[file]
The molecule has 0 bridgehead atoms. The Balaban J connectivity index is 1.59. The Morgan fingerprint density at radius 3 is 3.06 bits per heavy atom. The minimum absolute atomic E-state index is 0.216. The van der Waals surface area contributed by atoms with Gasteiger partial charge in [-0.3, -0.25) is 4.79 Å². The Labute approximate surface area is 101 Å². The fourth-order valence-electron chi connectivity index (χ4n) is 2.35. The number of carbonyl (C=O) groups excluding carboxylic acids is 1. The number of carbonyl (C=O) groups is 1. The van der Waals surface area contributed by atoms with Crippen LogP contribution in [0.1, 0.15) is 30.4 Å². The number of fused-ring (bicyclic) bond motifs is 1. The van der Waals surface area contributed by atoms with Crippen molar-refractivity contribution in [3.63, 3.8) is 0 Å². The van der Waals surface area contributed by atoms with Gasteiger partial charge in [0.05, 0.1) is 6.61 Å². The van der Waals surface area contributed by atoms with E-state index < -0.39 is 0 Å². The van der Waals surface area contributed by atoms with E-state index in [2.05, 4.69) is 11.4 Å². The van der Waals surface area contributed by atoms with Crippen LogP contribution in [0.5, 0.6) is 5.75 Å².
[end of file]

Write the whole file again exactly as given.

The molecule has 0 bridgehead atoms. The Balaban J connectivity index is 1.59. The Morgan fingerprint density at radius 3 is 3.06 bits per heavy atom. The minimum absolute atomic E-state index is 0.216. The van der Waals surface area contributed by atoms with Gasteiger partial charge in [-0.3, -0.25) is 4.79 Å². The Labute approximate surface area is 101 Å². The fourth-order valence-electron chi connectivity index (χ4n) is 2.35. The number of carbonyl (C=O) groups excluding carboxylic acids is 1. The number of carbonyl (C=O) groups is 1. The van der Waals surface area contributed by atoms with Crippen LogP contribution in [0.1, 0.15) is 30.4 Å². The number of fused-ring (bicyclic) bond motifs is 1. The van der Waals surface area contributed by atoms with Crippen molar-refractivity contribution in [3.63, 3.8) is 0 Å². The van der Waals surface area contributed by atoms with Gasteiger partial charge in [0.05, 0.1) is 6.61 Å². The van der Waals surface area contributed by atoms with E-state index < -0.39 is 0 Å². The van der Waals surface area contributed by atoms with E-state index in [2.05, 4.69) is 11.4 Å². The van der Waals surface area contributed by atoms with Crippen LogP contribution in [0.5, 0.6) is 5.75 Å².